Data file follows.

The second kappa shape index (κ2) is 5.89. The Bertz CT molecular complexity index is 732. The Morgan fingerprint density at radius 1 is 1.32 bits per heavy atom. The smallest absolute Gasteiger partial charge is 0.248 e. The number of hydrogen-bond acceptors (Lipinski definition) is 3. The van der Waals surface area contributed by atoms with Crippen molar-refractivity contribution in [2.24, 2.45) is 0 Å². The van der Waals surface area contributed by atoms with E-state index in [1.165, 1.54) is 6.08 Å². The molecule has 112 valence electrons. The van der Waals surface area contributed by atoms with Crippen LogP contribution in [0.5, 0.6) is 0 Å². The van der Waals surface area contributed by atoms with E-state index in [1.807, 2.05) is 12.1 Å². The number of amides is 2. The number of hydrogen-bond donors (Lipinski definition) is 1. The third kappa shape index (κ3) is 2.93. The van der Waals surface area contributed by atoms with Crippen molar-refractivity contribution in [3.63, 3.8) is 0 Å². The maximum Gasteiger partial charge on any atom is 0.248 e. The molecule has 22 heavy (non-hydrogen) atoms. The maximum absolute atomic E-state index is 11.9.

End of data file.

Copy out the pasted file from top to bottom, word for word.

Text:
The second kappa shape index (κ2) is 5.89. The Bertz CT molecular complexity index is 732. The Morgan fingerprint density at radius 1 is 1.32 bits per heavy atom. The smallest absolute Gasteiger partial charge is 0.248 e. The number of hydrogen-bond acceptors (Lipinski definition) is 3. The van der Waals surface area contributed by atoms with Crippen molar-refractivity contribution in [2.24, 2.45) is 0 Å². The van der Waals surface area contributed by atoms with E-state index in [1.165, 1.54) is 6.08 Å². The molecule has 112 valence electrons. The van der Waals surface area contributed by atoms with Crippen LogP contribution in [0.5, 0.6) is 0 Å². The van der Waals surface area contributed by atoms with E-state index in [1.807, 2.05) is 12.1 Å². The number of amides is 2. The number of hydrogen-bond donors (Lipinski definition) is 1. The third kappa shape index (κ3) is 2.93. The van der Waals surface area contributed by atoms with Crippen molar-refractivity contribution in [3.63, 3.8) is 0 Å². The maximum Gasteiger partial charge on any atom is 0.248 e. The molecule has 22 heavy (non-hydrogen) atoms. The maximum absolute atomic E-state index is 11.9.